# Why can you only measure velocity or location in a particle?

I was talking to a family friend in the field of optics at a quantum scale (not sure the proper name for this) and he was explaining to me why you can only determine either the velocity or location of a particle but not the other. He watered it down for me and told me this: You have an initial equation describing the particle (maybe the Schrodinger equation, but I'm not sure) and the Fourier transform. He said the Fourier transform is an operation. You can use the Fourier transform turn the equation into a new one that describes the velocity precisely, but the position less precise, or you can use it to find the location precisely, but the velocity imprecisely. He said it is irreversible so once you do the transform, you can't go back. My question is: why can't I copy the initial equation down on another piece of paper and give it to somebody else to find the velocity while I determine the location?

## 2 Answers

The no cloning theorem (which follows directly from linearity of time evolution) says you can't make a copy so you can't do that.

But that is not the point. The point is that you can make a state and even of you made a thousands states just like, the state itself will not give good results for position and good results for velocity.

There are states that give good results for position and states that give good results for velocity. But one that is really good at one is bad at the other.

So when you pick a state to have lots of you can pick one that is good at position or pick one that is good at velocity.

So why can a state be good at one and not the other?

First, keep in mind that when you get a position or a velocity you generally change the state. And position and velocity are things where the order you do them always matters. So the states you turn something into when you get position must be different than the thing you turn it into when you velocity (otherwise if it was a state that was a final state for each then neither would change it and the order wouldn't matter for that state but for positions and momentum the order always matters). So this indicates that when you measure position and then velocity and so on that you are getting different results. So a good position gives in good (can be different) results for velocity and vice versa.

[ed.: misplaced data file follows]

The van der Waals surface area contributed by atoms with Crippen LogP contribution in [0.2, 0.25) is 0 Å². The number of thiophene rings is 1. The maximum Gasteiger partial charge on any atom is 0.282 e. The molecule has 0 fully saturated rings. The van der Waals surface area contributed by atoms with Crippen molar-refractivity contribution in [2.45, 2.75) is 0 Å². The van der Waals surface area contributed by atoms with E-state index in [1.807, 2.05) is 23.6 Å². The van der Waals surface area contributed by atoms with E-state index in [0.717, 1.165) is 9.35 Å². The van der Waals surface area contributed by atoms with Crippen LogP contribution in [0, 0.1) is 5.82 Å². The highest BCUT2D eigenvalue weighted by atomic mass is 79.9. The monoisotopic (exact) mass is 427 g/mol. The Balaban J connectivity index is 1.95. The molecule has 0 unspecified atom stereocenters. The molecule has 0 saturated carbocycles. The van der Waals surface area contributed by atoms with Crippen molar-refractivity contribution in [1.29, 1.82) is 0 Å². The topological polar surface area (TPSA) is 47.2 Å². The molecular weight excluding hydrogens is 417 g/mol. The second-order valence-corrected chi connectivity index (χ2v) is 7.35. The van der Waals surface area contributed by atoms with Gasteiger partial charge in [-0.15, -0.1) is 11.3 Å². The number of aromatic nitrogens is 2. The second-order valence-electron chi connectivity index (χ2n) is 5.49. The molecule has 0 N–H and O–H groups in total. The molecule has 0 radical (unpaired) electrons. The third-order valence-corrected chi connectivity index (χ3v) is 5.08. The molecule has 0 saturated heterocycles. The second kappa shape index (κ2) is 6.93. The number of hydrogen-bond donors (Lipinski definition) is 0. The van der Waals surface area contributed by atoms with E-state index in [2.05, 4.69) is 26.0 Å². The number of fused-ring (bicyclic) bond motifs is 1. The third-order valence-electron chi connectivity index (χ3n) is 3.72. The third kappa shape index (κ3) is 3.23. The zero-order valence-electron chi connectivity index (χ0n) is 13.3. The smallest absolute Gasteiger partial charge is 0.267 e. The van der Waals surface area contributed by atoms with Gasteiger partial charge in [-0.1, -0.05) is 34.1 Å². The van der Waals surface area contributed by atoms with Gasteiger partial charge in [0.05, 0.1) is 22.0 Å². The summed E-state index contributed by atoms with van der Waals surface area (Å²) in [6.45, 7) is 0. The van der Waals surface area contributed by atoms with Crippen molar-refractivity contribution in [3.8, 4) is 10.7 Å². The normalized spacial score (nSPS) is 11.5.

So you might then ask why position and velocity have to have the order matter. Some people actually say they use that fact as the basis for getting all of quantum mechanical (technically it isn't velocity it is momentum they use and even more technically it is canonical momentum they use, not kinetic momentum). So some people will stop there.

But they aren't being totally honest. That would be valid if they got everything from that, but they do actually have to generalize it to get everything they have to generalize it to a general Poisson brackets go to an imaginary times a commutator. And just one of those is enough. Having the time evolution is enough to explain everything that happens in time.

So a true and proper explanation would have to explain how you get the results over time. Bit it doesn't end up being different, over time you get the initial state to split as the different options become entangled with the different states of the measurement device and they do it with sizes of the branches that lead to certain frequencies of results as measured by separate devices that measure frequencies.

And then the frequencies follow the same rules that position and momentum can have a small spread of values for one of them or the other one can have a small spread of values. And since the order you do them (now a dynamical consequence of the dynamics of how you actually measure them experimentally) matters for every state then again this is forced upon us. And if you want to compute the spread of values you get from repeated interactions, then you can find the spread of one is given by the standard deviation of a function and the spread of the other is given by the standard deviation of the Fourier transform of the first function

But those equations are just equations, nature doesn't pass along copies of the equations it just dynamically evolves.

You cannot simultaneously determine the position and the momentum of a particle for exactly the same reason that you cannot simultaneously determine what I am eating and what I am jumping over --- namely, I never both eat and jump at the same time, and a quantum particle never has both a location and a momentum at the same time. (Usually, it has neither.) You can force me to eat, and observe my food intake, but then I won't be jumping. You can force me to jump, and observe what I jump over, but then I won't be eating.